A 500-second test-firing of NASA's first new rocket engine for human space exploration since the 1970s was an apparent success today.
Mounted in a test stand at Stennis Space Center in Bay St. Louis, Miss., the J2-X engine ignited a little after 4 p.m. today and ran without apparent problem for about eight minutes and 20 seconds.
A continuous whoosh of bright white exhaust -- the byproduct of igniting about 130,000 pounds of liquid hydrogen and liquid oxygen -- gushed out of the test stand.
A team of test engineers, many wearing loud-and-proud Hawaiian shirts, were glued to computer consoles in a nearby control center.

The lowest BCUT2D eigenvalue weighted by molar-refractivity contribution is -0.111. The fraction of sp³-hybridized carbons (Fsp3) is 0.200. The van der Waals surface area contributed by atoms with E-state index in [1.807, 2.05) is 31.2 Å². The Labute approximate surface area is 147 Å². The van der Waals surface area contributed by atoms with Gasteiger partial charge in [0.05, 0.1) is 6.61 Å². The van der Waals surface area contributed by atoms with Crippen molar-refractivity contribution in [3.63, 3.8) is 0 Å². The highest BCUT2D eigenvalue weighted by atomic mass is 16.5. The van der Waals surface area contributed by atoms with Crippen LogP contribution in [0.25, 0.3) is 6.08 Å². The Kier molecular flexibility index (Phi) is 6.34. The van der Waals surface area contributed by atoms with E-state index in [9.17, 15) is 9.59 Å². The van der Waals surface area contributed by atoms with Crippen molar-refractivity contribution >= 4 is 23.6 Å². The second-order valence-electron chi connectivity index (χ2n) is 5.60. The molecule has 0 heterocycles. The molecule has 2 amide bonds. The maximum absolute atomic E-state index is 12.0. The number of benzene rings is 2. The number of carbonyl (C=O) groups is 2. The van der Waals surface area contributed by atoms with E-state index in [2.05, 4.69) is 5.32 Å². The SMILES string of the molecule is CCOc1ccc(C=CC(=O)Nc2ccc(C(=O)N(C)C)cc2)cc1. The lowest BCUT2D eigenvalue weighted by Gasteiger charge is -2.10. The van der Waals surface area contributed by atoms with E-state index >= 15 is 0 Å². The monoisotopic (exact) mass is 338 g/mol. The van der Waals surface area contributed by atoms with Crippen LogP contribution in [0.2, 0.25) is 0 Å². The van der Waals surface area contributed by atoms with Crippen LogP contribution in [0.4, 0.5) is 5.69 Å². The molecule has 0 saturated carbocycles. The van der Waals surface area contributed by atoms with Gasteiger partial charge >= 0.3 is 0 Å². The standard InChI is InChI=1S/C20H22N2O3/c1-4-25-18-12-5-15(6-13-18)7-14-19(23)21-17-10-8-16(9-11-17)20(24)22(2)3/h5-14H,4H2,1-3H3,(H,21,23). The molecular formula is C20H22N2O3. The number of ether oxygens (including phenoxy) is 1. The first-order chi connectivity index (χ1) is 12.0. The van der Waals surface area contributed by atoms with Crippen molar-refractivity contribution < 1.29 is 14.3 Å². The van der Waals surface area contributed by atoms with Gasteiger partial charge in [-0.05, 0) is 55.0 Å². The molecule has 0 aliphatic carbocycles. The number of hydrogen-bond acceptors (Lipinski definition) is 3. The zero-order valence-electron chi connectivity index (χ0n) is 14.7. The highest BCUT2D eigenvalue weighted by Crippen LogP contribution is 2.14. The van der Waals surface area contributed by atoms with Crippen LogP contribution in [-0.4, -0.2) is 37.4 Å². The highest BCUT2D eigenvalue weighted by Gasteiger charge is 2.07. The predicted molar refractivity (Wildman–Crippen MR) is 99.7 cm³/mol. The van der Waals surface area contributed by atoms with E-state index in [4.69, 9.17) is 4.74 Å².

A post-test news briefing is scheduled for 5 p.m. EST. Click the NASA TV box on the right to launch our NASA TV viewer and live coverage.
A derivative of the engine that powered the Saturn V moon rocket, the J2-X was intended to power the second stages of the Ares I and Ares V rockets being developed for Project Constellation, a return-to-the-moon program cancelled by the Obama Administration.
NASA now plans to use the engine as the heart of the propulsion system for the second stage of the Space Launch System, a heavy-lift launch vehicle being developed for human expeditions beyond Earth orbit.